Courts are divided into Magistrates Courts and Crown Courts. All cases will initially be heard in the local Magistrates Court and, dependent on the type and seriousness of the matter before the court, a decision will be made as to whether the case can remain in the Magistrate Court or should be transferred to Crown or High Court – this applies to criminal and family law.
Standards of proof are different dependent on whether you are in a criminal court or family court:
- Criminal court – standard of proof is that the defendant is guilty beyond reasonable doubt, with the burden of proving this being on the prosecution
- Family court – the standard of proof is the balance of probability. For example, in an application for a care order the local authority must prove that, on the balance of probability, the parent / carer breached their duty of care for the child causing them significant harm.
Being a witness
If you are called to give evidence in court as a professional involved with a child or family, you should seek advice and support from both your line manager and where necessary your agency’s legal team.
If it is the first time that you have been to court, arrive early and ask whether you can be shown the layout of the court so that you can get your bearings. If you are nervous about giving evidence then you can ask for a colleague or manager to support you, however only you will be allowed in the witness box.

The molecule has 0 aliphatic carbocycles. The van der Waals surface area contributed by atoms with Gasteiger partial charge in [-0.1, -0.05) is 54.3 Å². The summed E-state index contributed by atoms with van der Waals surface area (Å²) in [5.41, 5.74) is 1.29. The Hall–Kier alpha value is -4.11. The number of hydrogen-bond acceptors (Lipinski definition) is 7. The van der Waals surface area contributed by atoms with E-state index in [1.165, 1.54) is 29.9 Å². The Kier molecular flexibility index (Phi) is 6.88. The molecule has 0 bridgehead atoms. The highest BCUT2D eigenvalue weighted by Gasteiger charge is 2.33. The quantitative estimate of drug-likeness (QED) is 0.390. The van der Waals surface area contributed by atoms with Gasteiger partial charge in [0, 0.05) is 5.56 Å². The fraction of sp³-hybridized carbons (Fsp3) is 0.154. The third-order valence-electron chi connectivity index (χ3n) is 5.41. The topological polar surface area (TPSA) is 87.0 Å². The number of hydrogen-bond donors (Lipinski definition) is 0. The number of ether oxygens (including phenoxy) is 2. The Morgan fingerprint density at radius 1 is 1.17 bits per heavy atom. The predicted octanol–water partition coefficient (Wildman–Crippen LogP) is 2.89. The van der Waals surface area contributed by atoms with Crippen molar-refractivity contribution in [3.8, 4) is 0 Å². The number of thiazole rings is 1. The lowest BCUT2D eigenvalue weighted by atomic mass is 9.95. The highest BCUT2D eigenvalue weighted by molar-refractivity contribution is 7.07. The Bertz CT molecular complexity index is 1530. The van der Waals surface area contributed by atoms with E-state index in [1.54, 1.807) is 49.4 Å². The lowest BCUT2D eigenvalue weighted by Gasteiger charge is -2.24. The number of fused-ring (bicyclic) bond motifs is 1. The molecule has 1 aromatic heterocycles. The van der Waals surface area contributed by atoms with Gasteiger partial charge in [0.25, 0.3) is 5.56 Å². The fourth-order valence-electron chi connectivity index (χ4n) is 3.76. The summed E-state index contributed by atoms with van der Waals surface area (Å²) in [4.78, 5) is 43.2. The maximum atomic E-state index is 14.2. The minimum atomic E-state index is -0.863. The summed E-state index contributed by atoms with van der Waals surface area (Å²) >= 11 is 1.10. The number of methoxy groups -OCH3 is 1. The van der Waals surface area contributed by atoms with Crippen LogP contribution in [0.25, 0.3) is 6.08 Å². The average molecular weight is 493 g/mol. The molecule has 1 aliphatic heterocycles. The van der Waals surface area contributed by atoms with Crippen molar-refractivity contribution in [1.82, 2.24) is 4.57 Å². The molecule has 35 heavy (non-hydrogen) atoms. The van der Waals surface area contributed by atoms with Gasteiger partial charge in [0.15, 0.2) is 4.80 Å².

If you are called to give evidence the following will happen:
- You will be shown to the witness box
- You should stand up, unless you find standing difficult in which case you can ask the judge or magistrate if you can sit down
- You will be asked to take an oath or affirm that you will tell the truth. This will be in line with your religious beliefs
- Whoever has asked you to attend court will ask questions first with the other parties asking questions afterwards.
The Crown Prosecution Service give the following things to remember:
- It is not personal – invariably the lawyers will be trying to make sure you have not made a mistake
- You are not on trial – if the questions become too aggressive the lawyer who asked you to give evidence has a right to ask for questions to be changed
Good court etiquette is that you face the magistrates or the judge when giving the answers to the questions you have been asked.
Once you have given your evidence, the court will tell you that you may leave the witness box. You may be told that you are released, this means that you can leave. You may be asked to stay after you have given evidence if something new comes up.
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